Panama Papers expose efforts plot to dodge taxes in oil deals
When 370 journalists from 76 countries collaborate on an investigation, the resulting story is bound to be explosive.
That is exactly what happened with what has come to be known as “The Panama Papers”; which is a huge leak of records of a Panamanian law firm, Mossack Fonseca that sets up offshore tax havens for the rich and the dubious. The cache of 11.5 million records shows how a global industry of law firms and big banks sells financial secrecy to politicians, fraudsters and drug traffickers as well as billionaires, celebrities and sports stars.
From Uganda, Tabu Butagira from the Daily Monitor was one of 27 journalists from eight African countries on the team that reviewed the Mossack Fonseca records. The Panama Papers reveal the offshore holdings of 140 politicians and public officials from around the world The leaked papers come from a little-known but powerful law firm based in Panama, Mossack Fonseca, that has branches in Hong Kong, Miami, Zurich and more than 35 other places around the globe.
The firm is one of the world’s top creators of shell companies, corporate structures that can be used to hide ownership of assets. The law firm’s leaked internal files contain information on 214,488 offshore entities connected to people in more than 200 countries and territories. The data includes emails, financial spreadsheets, passports and corporate records revealing the secret owners of bank accounts and companies in 21 offshore jurisdictions, from Nevada to Singapore to the British Virgin Islands.
More than 214,000 offshore entities appear in the leak, connected to people in more than 200 countries and territories The documents expose the offshore holdings of 12 current and former world leaders and reveals how associates of Russian President Vladimir Putin secretly shuffled as much as $2 billion through banks and shadow companies.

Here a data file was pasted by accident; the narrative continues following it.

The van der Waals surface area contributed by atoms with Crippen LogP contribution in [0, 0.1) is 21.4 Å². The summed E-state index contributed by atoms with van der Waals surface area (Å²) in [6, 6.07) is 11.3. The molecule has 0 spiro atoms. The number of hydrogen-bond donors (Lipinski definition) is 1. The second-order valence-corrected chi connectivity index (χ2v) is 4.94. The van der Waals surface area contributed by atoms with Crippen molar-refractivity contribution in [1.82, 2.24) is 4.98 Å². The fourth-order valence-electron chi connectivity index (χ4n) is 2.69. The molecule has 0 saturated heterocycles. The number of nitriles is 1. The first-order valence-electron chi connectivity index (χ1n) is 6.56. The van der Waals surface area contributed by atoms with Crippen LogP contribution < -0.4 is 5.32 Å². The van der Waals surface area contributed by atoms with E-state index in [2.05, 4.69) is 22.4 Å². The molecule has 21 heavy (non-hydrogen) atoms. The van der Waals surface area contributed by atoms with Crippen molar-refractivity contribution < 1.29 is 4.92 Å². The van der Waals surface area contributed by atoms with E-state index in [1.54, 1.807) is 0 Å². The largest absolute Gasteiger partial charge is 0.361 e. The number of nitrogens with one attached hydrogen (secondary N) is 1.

One of the exposés from Uganda reveals how Heritage Oil and Gas Ltd (HOGL) in 2010 attempted to evade paying a Capital Gains Tax (CGT) of US$404 (Approx. Shs1.4 trillion). It all started as Heritage was planning to sell its 50% stake in Uganda’s oil fields at US$1.5 billion (Shs5 trillion) to Tullow Uganda Ltd. Heritage knew that it might have to pay a Capital Gains Tax (CGT) of US$404 million (Shs1.4 trillion) on the transaction and decided to evade it, according to revelations in the Panama papers.
It engineered to shift its business address from the Bahamas to a tax haven in Mauritius in the hope of benefitting from taxation agreement Uganda has with Mauritius which offers a tax reprieve to Mauritian companies investing in Uganda.
The Panama Papers reveal communication before the sale from HOGL to one Bruce McNaught, a chartered accountant, to engage Mossack Fonseca & Co Bahamas as Heritage’s registered agent. Mossack Fonseca is a Panamanian law firm that helps investors to set up tax structures in Panama and other Caribbean tax havens.
“HOGL… is due to complete the sale of an asset in Uganda within the next 11 days,” McNaught wrote to Mossack Fonseca, “Due to tax reasons emanating from Uganda, the directors have been advised by tax accountants to re-domicile HOGL to Mauritius from the Bahamas before completion (of the sale).”
He added: “The group’s tax accountants are working hard to eliminate the potential tax charge imposed by the Ugandan authorities without HOGL having to be redomiciled, but as a second line of defence, the directors have been advised to put in place all that is necessary to effect re-domiciliation to Mauritius so that the process can be completed if it becomes necessary (which we believe to be the case).”
Another Heritage associate, shortly afterwards wrote to the Mossack Fonseca & Co Bahamas office to emphasise how “extremely urgent” it was to stop the capital gains tax. Despite Heritage efforts and a series of dispute resolution meetings, the Uganda government insisted Heritage had to pay.
In a meeting onAugust 3, 2010 with Tullow’s head of tax Richard Inch, Allen Kagina, who was then head of URA, reportedly lost her temper and “there was shouting and she was angry”.
When they met two months later, on October 23 2010, Kagina told Inch: “Tax is imposed and collected by law, not compromise”.
The government then took the tough move of withdrawing some of Tullow’s exploration rights and insisting that Tullow places US$283 million into an escrow account in the UK pending the outcome of arbitration hearings in London. The dispute continued from 2011 until it was resolved in Uganda’s favour in 2015.